Philada. July 5, 1813
Your favour of the 29th. ult. which I recd yesterday, distressed me. I cannot, however, allow myself to believe for a single moment that you anticipated such a consequence.
It appears to imply that for the sake of disposing of a few more copies of the Naval History, I had departed from your instructions; & <
sent> states that instead of one per every mail, I had sent two or three. Were I capable of such conduct, I should be wholly unworthy of your kindness, & of that confidence of my fellow citizens, which (absit invidia verbo) I trust a well–spent life has acquired me.
I shall clear up the affair to your present conviction.
On the 9th. of June you directed me to send one copy by every mail. You had then recd. 4. I recd your favour of the 9th. on the 13th.—Our mails for the Eastward are made up seven times a week. Twenty <
one> two days elapsed yesterday, since the receipt of your order—& of course by strict compliance with it, I ought to have sent as many copies, inclusive of the first one, But I have sent all together only 21. I ceased sending about the 1st. of this month.
Were I capable of the sordid meanness of taking advantage of your public spirit & zeal for the naval glory of our Country, which, thank heaven, I wd have scorned in the days of my utmost poverty & distress, in this instance there is not the shadow of a temptation. I have but seven copies of the work left. And I shall probably lose the sale of two or three hundred copies before I can possibly have a new Edition out. Further, I sold to a Bookseller here 150 copies at Six months credit—& lately purchased back all he had left for cash—A part of those you recd. were actually of the number of those thus purchased. I made a similar sale to a Bookseller in New York—& tried to procure some of them from him—but could not.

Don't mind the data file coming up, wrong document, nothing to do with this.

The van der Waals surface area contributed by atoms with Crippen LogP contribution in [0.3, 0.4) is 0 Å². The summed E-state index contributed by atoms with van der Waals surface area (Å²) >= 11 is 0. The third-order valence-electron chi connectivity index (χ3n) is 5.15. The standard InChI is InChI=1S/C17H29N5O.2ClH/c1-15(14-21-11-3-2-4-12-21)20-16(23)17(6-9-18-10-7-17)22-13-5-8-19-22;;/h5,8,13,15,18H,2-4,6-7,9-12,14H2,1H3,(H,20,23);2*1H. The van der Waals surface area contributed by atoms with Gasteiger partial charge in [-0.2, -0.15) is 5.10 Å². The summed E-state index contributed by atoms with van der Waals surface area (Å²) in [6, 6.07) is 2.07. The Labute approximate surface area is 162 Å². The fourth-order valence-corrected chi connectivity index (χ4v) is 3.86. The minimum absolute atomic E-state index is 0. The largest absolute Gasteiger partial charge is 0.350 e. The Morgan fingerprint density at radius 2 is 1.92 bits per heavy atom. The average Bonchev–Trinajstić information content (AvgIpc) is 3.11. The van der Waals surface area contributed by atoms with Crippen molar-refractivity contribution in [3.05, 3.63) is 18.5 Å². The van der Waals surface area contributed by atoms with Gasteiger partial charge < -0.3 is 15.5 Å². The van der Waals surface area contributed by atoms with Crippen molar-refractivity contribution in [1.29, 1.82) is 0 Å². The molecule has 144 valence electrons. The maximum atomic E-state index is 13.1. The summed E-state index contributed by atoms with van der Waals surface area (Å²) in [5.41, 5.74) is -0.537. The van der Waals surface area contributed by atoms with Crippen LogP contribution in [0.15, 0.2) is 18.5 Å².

Be assured, sir, I feel not a little humbled at sinking myself to this explanation. There are few men to whom I should condescend to enter into it. And I trust that to no man to whom I am thoroughly known wd. it be necessary.
With views far beyond those of pecuniary advantage, I employed Mr Clarke to write this work. I hoped to lay a permanent foundation for a complete & satisfactory history of the United States’ navy, which had been so little attended to. I anticipated that the Country wd. in such a work make a very respectable appearance. My anticipations have been very considerably exceeded. And if I had never done any thing else, & should never in future, I shall have the <
[. . .]> gratification to think I have not lived in vain.
So zealous do I feel on this subject, that if leisure permits, I shall probably print a handsome 8vo. Edition, with six, or eight, or ten Engravings, if I do not make a six pence profit by it.
Accept my acknowledgments for Your kindness, & believe me, very respectfully, / Your obt hble. Servt.
MHi: Adams Papers.